For your weekend “I survived” post… Six days ago a tugboat in operation about 15 nautical miles off the coast of Nigeria capsized and sank. A cook on the vessel went down with the ship to 100 feet and survived down there two days before he was rescued.
The news comes from gCaptain, a maritime and offshore news website dedicated mostly for maritime professionals.
… tragedy struck offshore Escravos, Nigeria on Sunday 26 May when the anchor handling tug Jacson 4 sank in heavy weather. Divers recovered 10 bodies from the sunken ship and 1 is still missing.
Miraculously however, the ship’s cook, Mr. Okene Harrison, was found alive after spending roughly two days inside the sunken vessel at a depth of 30 meters.
For those of you who know anything about diving, spending two days under water at 100 feet makes returning to the surface a long process. Divers breathing compressed air can spend about 20 minutes at that depth before they need to ascend to shallower depths. That limit allows recreational divers to pretty much swim slowly – but directly – to the surface and avoid decompression sickness (the bends). Assuming the air space Harrison had inside the overturned hull would sustain him for the two days, the problem lies with getting back to the surface.
“The fact this person survived is incredible,’ commented former US Navy Salvage Officer Patrick Keenan. “After spending two days at 30 meters of depth, he had become saturated, meaning his body had absorbed all the pressurized gases and equalized with the surrounding water pressure. Bringing him to surface from that depth, and after having been saturated at 3 or 4 atmospheres, could easily have killed him.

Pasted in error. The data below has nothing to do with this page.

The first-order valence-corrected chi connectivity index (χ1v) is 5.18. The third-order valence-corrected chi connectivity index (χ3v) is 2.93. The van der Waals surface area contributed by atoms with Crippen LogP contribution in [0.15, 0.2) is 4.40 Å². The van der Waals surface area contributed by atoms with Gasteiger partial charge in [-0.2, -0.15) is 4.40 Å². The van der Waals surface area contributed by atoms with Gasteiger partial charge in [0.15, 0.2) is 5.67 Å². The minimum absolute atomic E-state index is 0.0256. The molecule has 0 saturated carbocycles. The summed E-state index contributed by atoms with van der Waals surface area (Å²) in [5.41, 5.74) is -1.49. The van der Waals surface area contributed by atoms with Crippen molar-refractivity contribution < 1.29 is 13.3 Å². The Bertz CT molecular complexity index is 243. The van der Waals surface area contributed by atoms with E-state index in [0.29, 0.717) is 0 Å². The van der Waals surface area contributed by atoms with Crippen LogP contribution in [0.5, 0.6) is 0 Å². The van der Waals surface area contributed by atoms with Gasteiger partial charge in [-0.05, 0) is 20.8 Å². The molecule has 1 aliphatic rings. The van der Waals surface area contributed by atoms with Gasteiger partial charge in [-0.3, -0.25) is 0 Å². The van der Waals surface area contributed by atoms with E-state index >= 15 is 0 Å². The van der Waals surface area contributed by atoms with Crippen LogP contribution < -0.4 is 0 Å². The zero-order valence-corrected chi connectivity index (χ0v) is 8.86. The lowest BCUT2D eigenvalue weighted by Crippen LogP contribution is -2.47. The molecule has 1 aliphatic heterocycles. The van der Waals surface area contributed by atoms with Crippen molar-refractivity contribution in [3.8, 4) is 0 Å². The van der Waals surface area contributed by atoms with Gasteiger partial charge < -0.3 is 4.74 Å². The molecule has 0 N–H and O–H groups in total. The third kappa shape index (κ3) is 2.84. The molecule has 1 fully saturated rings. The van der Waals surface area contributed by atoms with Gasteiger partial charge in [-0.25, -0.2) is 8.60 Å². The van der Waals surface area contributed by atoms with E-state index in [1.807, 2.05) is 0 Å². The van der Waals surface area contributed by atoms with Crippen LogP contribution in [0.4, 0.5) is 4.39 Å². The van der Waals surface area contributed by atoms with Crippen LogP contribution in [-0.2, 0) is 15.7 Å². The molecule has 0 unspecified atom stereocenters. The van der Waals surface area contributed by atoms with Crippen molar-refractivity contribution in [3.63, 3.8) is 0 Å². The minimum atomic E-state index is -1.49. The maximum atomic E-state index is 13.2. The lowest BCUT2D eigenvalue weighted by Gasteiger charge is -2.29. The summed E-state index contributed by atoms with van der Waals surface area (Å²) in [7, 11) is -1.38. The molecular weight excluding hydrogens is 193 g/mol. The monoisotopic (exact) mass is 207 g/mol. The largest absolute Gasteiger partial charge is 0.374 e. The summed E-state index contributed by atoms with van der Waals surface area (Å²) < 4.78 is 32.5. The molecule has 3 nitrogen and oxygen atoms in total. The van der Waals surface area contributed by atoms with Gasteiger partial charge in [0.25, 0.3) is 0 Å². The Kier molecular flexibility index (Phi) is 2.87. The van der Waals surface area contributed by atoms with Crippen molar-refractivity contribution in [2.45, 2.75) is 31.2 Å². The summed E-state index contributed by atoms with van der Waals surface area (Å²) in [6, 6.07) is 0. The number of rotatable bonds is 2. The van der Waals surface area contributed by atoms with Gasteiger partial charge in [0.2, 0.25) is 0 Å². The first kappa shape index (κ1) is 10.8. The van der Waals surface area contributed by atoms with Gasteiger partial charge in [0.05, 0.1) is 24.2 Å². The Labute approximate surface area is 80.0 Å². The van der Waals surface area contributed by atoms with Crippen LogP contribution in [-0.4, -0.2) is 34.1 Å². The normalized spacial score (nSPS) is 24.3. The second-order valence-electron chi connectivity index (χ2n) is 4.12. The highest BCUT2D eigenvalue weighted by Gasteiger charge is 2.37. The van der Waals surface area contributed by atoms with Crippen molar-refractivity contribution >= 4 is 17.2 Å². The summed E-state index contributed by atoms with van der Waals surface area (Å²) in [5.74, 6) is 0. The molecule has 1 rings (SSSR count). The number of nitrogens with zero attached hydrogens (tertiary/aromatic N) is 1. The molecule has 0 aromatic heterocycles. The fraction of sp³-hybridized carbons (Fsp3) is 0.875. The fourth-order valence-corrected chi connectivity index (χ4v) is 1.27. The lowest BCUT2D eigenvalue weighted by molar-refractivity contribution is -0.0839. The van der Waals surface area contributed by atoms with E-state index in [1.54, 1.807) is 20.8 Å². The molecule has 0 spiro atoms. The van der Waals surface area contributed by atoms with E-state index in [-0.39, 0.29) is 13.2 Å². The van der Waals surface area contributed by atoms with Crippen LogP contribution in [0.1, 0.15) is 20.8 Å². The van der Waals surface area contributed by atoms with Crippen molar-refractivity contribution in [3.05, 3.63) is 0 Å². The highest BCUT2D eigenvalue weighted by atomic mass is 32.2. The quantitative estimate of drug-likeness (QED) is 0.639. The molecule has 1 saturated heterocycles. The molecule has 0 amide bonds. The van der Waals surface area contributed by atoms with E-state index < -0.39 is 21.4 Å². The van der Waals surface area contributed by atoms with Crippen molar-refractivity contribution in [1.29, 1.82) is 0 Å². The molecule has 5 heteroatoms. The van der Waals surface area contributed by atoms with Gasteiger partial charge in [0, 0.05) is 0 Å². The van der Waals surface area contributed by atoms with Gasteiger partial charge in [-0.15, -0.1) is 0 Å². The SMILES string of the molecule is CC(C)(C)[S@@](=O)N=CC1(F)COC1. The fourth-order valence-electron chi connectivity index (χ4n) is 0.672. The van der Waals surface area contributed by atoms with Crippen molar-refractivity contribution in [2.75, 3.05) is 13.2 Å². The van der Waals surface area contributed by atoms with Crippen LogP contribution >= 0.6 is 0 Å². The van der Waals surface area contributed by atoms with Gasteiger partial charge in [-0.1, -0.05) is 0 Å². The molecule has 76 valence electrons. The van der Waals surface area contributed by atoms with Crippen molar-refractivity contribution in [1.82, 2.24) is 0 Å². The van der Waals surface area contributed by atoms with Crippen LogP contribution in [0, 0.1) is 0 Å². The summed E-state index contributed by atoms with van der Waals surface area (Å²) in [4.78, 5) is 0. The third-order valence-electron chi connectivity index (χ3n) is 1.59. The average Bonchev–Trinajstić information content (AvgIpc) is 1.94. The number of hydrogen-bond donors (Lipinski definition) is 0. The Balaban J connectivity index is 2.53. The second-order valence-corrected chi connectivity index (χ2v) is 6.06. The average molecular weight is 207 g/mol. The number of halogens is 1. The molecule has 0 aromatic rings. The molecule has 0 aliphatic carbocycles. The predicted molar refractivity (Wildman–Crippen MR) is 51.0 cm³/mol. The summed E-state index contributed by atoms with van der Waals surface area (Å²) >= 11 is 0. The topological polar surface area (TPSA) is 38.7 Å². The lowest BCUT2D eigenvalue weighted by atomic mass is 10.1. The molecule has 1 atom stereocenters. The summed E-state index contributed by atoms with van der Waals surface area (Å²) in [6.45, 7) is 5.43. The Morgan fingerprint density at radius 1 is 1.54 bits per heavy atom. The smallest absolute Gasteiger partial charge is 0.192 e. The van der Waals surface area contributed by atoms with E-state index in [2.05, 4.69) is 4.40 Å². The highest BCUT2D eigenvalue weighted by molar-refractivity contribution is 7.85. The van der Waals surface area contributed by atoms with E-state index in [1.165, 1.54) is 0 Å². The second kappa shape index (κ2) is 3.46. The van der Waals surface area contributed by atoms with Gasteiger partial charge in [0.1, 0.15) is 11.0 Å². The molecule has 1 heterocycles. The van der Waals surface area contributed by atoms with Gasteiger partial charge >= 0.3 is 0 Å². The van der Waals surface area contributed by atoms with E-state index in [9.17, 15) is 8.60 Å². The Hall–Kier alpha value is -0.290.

From a Facebook post on gCaptain we learn…
“All on board could not believe how cool he was when being rescued. The divers put a diving helmet and harness onto him and he followed the diver to the bell were he was then taken to deck level and kept in the chamber and decompressed for 2 days. It was amazing to be part of this rescue and my sympathy is with the families who lost there love ones.”
“Mr. Harrison has been brought to the surface safely and he continues to respond to treatment,” noted Sea Trucks Group in an emailed statement on 31 May.